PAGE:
I once said to my adult son that I don't need presents for my birthday--I only need your presence. For my last birthday, we went to dinner with our son, his wife, their four-year-old, and their one-year-old. Small children can get restless in a restaurant so we knew our time was limited. The staff rushed to serve us so we wouldn't overstay our welcome and distress their other diners. I ate quickly while my grandson munched his Cheerios and the busy day caught up with him quickly. To give Mom and Dad a quick break and a peaceful meal, I gathered up my one-year-old grandson and walked him to a quiet back corner of the restaurant. He has a habit of falling asleep on his daddy's "magic shoulder" so I wanted to chance grandma's magic shoulder. It only took a little swaying and humming to put him to sleep. There's nothing quite as neat as cuddling a sleeping infant. To hold him and to let him sleep on my shoulder was the best birthday gift I could ever have.

Tuesday, January 19, 2010

A Virtual Life

That's not to be confused with a virtuous life. A virtual life in this case refers to the world found online. In the world of My Space, Facebook, Twitter, Second Life, Blogging, free-for-all, knock down, drag out Forums, one can begin to live life by entering a fantasy land of the imagination but my real name isn't Alice. Where does social networking end and fantasy begin? The line blurs quite often. Who can nurture two thousand friendships? Just asking. People do whatever they do for a variety of reasons so to be hands off, nonjudgmental about it, whatever their motivations, long live the Internet and information "sharing."

As a voracious reader, I inhale the printed word whether it is on old-fashioned paper books, newspapers, or magazines, an e-reader, a cell phone, a TV screen, or a computer screen. Aren't we all a little like the robot, Number 5 in the movie Short Circuit who repeats, "Input, I need input!" Shameless voyeurism perhaps, more likely a twenty-first century information junkie. No apologies from this corner or that fragment--creative license. Those of us who engage in this fire hose of verbal cacophony know to come armed with the audacity of a waterboarding agent.

Ultimately, when entering the virtual world, I wonder, "What's in it for me?" Entertainment or the opportunity to rearrange a few synapses is a goal to which I can relate. It is fascinating to learn that natural vanilla comes from the bean of two orchid species. That trivia might be needed for an online crossword puzzle. Money might be a goal for a few folks--more power to you. Social networking from a keyboard seems a little too sanitary for me, and I find it hard to trust what's on my computer screen. It's a marvel that folks would put their real names online, or maybe that is just an illusion. "All the world's a stage," and we are all nom de plume. E-mail with established friends is convenient and great to maintain long distance friendships because it is easy to imagine their facial expressions and the tone of their voices. Lacking those very important features of communication, relating to others online in places like a forum, or a blog seems to be like "Number 5 is Alive" and minus a few senses!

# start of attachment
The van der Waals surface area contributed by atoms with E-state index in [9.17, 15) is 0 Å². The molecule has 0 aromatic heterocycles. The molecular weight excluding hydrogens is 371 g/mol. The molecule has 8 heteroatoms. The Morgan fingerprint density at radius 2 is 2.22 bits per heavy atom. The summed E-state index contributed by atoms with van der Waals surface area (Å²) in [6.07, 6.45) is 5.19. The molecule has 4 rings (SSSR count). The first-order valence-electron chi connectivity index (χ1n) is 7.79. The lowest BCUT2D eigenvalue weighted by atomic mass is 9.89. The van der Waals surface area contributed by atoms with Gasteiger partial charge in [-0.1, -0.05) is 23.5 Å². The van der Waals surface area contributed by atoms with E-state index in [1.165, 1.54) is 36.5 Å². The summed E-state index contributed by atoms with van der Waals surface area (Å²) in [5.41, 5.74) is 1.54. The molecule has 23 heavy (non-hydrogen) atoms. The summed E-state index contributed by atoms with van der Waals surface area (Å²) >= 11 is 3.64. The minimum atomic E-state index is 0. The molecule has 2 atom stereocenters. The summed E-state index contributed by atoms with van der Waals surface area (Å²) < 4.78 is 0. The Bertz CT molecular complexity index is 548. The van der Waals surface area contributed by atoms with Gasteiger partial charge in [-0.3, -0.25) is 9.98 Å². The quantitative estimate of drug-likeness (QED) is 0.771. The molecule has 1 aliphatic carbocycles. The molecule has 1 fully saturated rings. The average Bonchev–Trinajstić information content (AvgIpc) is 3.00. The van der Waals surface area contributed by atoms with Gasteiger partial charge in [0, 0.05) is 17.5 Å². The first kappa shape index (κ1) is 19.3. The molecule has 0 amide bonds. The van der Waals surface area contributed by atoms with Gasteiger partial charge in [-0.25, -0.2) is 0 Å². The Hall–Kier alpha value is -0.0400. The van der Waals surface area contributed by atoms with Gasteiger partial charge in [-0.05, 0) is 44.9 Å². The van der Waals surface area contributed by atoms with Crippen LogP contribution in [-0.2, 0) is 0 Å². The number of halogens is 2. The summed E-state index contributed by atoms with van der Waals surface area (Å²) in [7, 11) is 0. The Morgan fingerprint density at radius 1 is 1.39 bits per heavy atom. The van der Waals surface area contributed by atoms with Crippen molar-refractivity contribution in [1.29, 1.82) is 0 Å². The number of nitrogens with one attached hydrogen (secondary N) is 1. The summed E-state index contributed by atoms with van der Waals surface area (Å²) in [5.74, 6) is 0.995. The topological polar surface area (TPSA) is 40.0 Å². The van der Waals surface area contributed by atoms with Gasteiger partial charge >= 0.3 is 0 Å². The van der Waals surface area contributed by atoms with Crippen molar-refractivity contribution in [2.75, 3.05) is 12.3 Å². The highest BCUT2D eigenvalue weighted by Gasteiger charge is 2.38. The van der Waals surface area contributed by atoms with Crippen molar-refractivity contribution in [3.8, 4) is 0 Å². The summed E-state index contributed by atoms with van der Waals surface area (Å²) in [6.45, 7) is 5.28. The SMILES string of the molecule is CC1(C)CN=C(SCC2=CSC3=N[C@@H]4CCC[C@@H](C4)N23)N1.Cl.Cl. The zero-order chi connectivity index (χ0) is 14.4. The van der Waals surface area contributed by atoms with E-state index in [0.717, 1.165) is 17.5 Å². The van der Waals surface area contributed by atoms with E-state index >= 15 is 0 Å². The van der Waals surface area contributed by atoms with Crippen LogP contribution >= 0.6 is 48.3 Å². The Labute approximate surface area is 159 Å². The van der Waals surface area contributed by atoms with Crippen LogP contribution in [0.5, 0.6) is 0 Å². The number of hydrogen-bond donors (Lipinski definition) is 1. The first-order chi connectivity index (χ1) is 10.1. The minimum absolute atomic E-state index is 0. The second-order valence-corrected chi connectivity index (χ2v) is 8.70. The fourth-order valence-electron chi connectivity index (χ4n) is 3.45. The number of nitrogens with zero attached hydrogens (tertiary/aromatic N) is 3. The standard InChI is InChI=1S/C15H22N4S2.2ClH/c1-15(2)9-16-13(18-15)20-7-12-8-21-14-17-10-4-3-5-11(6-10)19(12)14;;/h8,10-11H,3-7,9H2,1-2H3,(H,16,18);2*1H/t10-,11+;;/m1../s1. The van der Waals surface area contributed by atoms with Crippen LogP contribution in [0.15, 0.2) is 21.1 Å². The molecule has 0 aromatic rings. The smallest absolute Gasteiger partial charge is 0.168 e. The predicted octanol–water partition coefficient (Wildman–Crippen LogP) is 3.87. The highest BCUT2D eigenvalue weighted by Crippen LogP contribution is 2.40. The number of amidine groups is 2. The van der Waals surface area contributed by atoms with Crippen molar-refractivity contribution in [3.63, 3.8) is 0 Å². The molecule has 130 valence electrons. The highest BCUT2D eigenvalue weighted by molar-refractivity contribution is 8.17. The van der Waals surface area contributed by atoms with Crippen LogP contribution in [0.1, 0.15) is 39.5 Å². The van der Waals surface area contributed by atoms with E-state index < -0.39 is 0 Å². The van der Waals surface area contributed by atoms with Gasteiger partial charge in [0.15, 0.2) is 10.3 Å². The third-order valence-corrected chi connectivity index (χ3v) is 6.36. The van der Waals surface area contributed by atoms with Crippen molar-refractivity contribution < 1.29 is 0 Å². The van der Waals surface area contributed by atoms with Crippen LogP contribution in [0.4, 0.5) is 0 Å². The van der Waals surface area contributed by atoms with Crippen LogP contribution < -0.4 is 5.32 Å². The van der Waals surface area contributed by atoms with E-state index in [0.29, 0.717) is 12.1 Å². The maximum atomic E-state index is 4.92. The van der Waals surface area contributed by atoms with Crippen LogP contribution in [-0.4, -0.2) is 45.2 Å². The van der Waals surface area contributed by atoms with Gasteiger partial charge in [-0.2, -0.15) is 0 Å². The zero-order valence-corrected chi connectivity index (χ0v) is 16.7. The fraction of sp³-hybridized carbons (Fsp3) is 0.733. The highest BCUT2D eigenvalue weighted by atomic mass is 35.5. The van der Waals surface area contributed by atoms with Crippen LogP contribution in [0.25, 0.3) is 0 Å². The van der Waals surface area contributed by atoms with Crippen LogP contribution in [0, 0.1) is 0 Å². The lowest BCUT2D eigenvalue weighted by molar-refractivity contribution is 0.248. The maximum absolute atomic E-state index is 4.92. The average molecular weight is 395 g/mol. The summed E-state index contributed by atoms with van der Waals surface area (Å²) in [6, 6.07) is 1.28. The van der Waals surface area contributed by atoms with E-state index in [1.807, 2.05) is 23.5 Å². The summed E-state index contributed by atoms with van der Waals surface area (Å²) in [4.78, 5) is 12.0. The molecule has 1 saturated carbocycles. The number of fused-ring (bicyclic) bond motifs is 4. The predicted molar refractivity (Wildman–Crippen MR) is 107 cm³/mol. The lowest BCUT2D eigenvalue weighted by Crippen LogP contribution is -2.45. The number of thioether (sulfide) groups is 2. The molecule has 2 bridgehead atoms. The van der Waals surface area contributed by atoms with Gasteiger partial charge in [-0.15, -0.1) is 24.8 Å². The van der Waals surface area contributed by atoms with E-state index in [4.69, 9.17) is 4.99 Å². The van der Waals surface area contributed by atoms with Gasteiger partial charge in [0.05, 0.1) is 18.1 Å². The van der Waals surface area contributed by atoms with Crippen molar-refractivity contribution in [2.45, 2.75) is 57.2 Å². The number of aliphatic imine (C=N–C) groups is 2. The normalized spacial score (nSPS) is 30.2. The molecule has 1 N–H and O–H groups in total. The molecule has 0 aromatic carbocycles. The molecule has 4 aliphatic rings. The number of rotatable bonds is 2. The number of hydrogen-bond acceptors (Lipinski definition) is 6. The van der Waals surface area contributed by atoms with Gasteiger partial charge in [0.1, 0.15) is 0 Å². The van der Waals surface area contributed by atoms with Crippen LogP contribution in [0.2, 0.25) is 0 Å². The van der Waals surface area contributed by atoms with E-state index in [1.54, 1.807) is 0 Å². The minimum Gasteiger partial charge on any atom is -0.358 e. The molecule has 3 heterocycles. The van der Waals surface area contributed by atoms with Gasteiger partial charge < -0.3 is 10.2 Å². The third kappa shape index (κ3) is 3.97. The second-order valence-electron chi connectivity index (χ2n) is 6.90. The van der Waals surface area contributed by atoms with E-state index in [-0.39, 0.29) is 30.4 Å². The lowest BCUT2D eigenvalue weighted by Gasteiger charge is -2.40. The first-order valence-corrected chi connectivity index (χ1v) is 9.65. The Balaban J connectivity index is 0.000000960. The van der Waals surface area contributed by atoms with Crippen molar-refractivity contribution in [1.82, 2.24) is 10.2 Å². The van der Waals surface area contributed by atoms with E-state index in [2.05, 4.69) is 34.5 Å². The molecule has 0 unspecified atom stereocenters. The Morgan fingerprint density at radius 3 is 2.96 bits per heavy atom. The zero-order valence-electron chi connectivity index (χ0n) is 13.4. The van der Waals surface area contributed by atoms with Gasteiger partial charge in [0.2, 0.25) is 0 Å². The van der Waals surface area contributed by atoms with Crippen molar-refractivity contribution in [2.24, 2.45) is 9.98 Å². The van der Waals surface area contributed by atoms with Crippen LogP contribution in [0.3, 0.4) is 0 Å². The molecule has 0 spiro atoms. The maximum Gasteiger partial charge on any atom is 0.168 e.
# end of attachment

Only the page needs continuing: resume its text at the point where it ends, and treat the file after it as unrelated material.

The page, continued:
Jump in, the water's fine. Like real life, the virtual life has swimming pools, hot tubs, reflecting pools, whirlpools, cesspools, quicksand, swamps, etc., etc. For me, the virtual life is a warm sea with waves of entertainment best taken with a grain of salt.

Friday, January 8, 2010


In addition to overusing the word "whatever," I often find myself promising that things will be perfect "in my next life." I've been known to say, "In my next life, I will be tall." Maybe I should be more specific and say "In my next life, I will be 5'8" tall. I wouldn't want to become seven feet tall in my next life.

Sometimes when I become frustrated with my hair, I say, "In my next life, I will have beautiful hair." My hair is one of the great disappointments of this life, so I swear my gene pool will produce better results in another life because it can't get much worse than current circumstances.

When I can't remember the name of a movie I saw thirty years ago, I get annoyed and say, "In my next life, I will be a genius." On second thought, maybe that wouldn't be such a good idea. Sometimes genius and insanity are twins.

The law of unintended consequences always rears its ugly head and makes me suspect that wishing for things to be different could result in a whole host of undesired circumstances. "Better the devil you know" comes to mind.

When feeling powerless, it is comforting to be able to promise myself that it could all be different and much better "In my next life."

According to all accounts, John Lennon once said, "Life is what happens while we are making other plans." Perhaps that speaks to many people; I can certainly relate. I wouldn't want to make some things perfect "in my next life" if that meant that all the things I appreciate about this life were also changed. I wouldn't want to give up the wonderful things I enjoy about this life so I should just stop planning "my next life" and appreciate the one I have.